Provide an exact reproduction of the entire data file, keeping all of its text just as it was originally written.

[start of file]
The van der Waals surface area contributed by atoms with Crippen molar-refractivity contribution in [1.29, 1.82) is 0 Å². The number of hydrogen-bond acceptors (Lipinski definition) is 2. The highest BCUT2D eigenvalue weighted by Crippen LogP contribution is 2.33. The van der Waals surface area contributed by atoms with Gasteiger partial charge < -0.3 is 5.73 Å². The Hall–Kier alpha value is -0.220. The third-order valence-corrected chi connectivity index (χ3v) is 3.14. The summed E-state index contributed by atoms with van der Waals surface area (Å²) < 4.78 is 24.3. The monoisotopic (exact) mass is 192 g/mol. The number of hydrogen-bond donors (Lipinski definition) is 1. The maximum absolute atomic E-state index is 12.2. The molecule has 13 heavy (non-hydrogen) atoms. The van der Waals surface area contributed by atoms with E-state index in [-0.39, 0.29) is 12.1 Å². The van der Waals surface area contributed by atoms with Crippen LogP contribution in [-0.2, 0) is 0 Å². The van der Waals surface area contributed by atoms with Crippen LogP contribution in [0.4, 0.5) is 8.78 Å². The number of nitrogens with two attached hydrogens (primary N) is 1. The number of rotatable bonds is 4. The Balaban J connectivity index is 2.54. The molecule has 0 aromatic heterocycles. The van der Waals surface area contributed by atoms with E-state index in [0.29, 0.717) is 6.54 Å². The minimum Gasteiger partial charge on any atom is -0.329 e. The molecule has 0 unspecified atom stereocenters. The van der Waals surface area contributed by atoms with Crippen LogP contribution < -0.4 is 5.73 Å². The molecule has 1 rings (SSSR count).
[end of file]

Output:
The van der Waals surface area contributed by atoms with Crippen molar-refractivity contribution in [1.29, 1.82) is 0 Å². The number of hydrogen-bond acceptors (Lipinski definition) is 2. The highest BCUT2D eigenvalue weighted by Crippen LogP contribution is 2.33. The van der Waals surface area contributed by atoms with Gasteiger partial charge < -0.3 is 5.73 Å². The Hall–Kier alpha value is -0.220. The third-order valence-corrected chi connectivity index (χ3v) is 3.14. The summed E-state index contributed by atoms with van der Waals surface area (Å²) < 4.78 is 24.3. The monoisotopic (exact) mass is 192 g/mol. The number of hydrogen-bond donors (Lipinski definition) is 1. The maximum absolute atomic E-state index is 12.2. The molecule has 13 heavy (non-hydrogen) atoms. The van der Waals surface area contributed by atoms with E-state index in [-0.39, 0.29) is 12.1 Å². The van der Waals surface area contributed by atoms with Crippen LogP contribution in [-0.2, 0) is 0 Å². The van der Waals surface area contributed by atoms with Crippen LogP contribution in [0.4, 0.5) is 8.78 Å². The number of nitrogens with two attached hydrogens (primary N) is 1. The number of rotatable bonds is 4. The Balaban J connectivity index is 2.54. The molecule has 0 aromatic heterocycles. The van der Waals surface area contributed by atoms with E-state index in [0.29, 0.717) is 6.54 Å². The minimum Gasteiger partial charge on any atom is -0.329 e. The molecule has 0 unspecified atom stereocenters. The van der Waals surface area contributed by atoms with Crippen LogP contribution < -0.4 is 5.73 Å². The molecule has 1 rings (SSSR count).